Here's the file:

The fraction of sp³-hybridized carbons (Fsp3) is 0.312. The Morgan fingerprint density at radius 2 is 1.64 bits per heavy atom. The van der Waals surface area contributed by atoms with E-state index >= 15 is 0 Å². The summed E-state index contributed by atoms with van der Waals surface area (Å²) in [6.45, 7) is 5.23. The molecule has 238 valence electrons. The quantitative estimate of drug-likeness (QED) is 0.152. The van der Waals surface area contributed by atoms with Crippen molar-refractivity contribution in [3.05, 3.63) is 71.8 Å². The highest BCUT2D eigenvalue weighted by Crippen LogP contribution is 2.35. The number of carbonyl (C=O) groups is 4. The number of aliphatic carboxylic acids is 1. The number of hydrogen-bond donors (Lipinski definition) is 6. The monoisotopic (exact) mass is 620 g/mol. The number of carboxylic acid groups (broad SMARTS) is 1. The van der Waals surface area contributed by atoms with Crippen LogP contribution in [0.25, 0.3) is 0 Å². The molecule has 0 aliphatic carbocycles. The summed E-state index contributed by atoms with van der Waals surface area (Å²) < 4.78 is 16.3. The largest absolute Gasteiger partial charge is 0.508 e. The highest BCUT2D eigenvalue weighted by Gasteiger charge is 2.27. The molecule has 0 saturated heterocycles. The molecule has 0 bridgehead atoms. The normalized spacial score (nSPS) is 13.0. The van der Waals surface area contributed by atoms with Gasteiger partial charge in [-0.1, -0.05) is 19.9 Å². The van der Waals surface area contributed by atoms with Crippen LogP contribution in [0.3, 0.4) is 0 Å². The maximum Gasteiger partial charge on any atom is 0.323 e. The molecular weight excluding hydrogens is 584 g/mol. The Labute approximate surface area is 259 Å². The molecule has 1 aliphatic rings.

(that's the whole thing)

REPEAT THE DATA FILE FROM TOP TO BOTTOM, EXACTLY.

The fraction of sp³-hybridized carbons (Fsp3) is 0.312. The Morgan fingerprint density at radius 2 is 1.64 bits per heavy atom. The van der Waals surface area contributed by atoms with E-state index >= 15 is 0 Å². The summed E-state index contributed by atoms with van der Waals surface area (Å²) in [6.45, 7) is 5.23. The molecule has 238 valence electrons. The quantitative estimate of drug-likeness (QED) is 0.152. The van der Waals surface area contributed by atoms with Crippen molar-refractivity contribution in [3.05, 3.63) is 71.8 Å². The highest BCUT2D eigenvalue weighted by Crippen LogP contribution is 2.35. The number of carbonyl (C=O) groups is 4. The number of aliphatic carboxylic acids is 1. The number of hydrogen-bond donors (Lipinski definition) is 6. The monoisotopic (exact) mass is 620 g/mol. The number of carboxylic acid groups (broad SMARTS) is 1. The van der Waals surface area contributed by atoms with Crippen LogP contribution in [0.25, 0.3) is 0 Å². The molecule has 0 aliphatic carbocycles. The summed E-state index contributed by atoms with van der Waals surface area (Å²) < 4.78 is 16.3. The largest absolute Gasteiger partial charge is 0.508 e. The highest BCUT2D eigenvalue weighted by Gasteiger charge is 2.27. The molecule has 0 saturated heterocycles. The molecule has 0 bridgehead atoms. The normalized spacial score (nSPS) is 13.0. The van der Waals surface area contributed by atoms with Gasteiger partial charge in [-0.1, -0.05) is 19.9 Å². The van der Waals surface area contributed by atoms with Crippen LogP contribution in [0.3, 0.4) is 0 Å². The maximum Gasteiger partial charge on any atom is 0.323 e. The molecular weight excluding hydrogens is 584 g/mol. The Labute approximate surface area is 259 Å². The molecule has 1 aliphatic rings.